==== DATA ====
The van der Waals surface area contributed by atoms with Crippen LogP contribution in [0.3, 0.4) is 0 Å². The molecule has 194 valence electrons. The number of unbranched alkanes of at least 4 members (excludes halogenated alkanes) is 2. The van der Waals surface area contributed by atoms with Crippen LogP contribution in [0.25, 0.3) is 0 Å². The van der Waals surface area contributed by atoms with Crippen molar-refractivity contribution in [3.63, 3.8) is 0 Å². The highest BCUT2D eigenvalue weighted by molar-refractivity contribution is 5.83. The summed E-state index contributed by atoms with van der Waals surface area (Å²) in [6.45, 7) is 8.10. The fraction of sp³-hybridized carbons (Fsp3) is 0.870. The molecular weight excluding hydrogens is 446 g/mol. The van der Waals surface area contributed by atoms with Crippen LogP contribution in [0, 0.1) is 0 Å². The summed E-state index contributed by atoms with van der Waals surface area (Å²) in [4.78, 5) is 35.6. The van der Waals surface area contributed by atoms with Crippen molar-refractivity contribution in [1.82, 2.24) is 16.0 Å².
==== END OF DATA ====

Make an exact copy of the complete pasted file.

The van der Waals surface area contributed by atoms with Crippen LogP contribution in [0.3, 0.4) is 0 Å². The molecule has 194 valence electrons. The number of unbranched alkanes of at least 4 members (excludes halogenated alkanes) is 2. The van der Waals surface area contributed by atoms with Crippen LogP contribution in [0.25, 0.3) is 0 Å². The van der Waals surface area contributed by atoms with Crippen molar-refractivity contribution in [3.63, 3.8) is 0 Å². The highest BCUT2D eigenvalue weighted by molar-refractivity contribution is 5.83. The summed E-state index contributed by atoms with van der Waals surface area (Å²) in [6.45, 7) is 8.10. The fraction of sp³-hybridized carbons (Fsp3) is 0.870. The molecular weight excluding hydrogens is 446 g/mol. The van der Waals surface area contributed by atoms with Crippen LogP contribution in [0, 0.1) is 0 Å². The summed E-state index contributed by atoms with van der Waals surface area (Å²) in [4.78, 5) is 35.6. The van der Waals surface area contributed by atoms with Crippen molar-refractivity contribution in [1.82, 2.24) is 16.0 Å².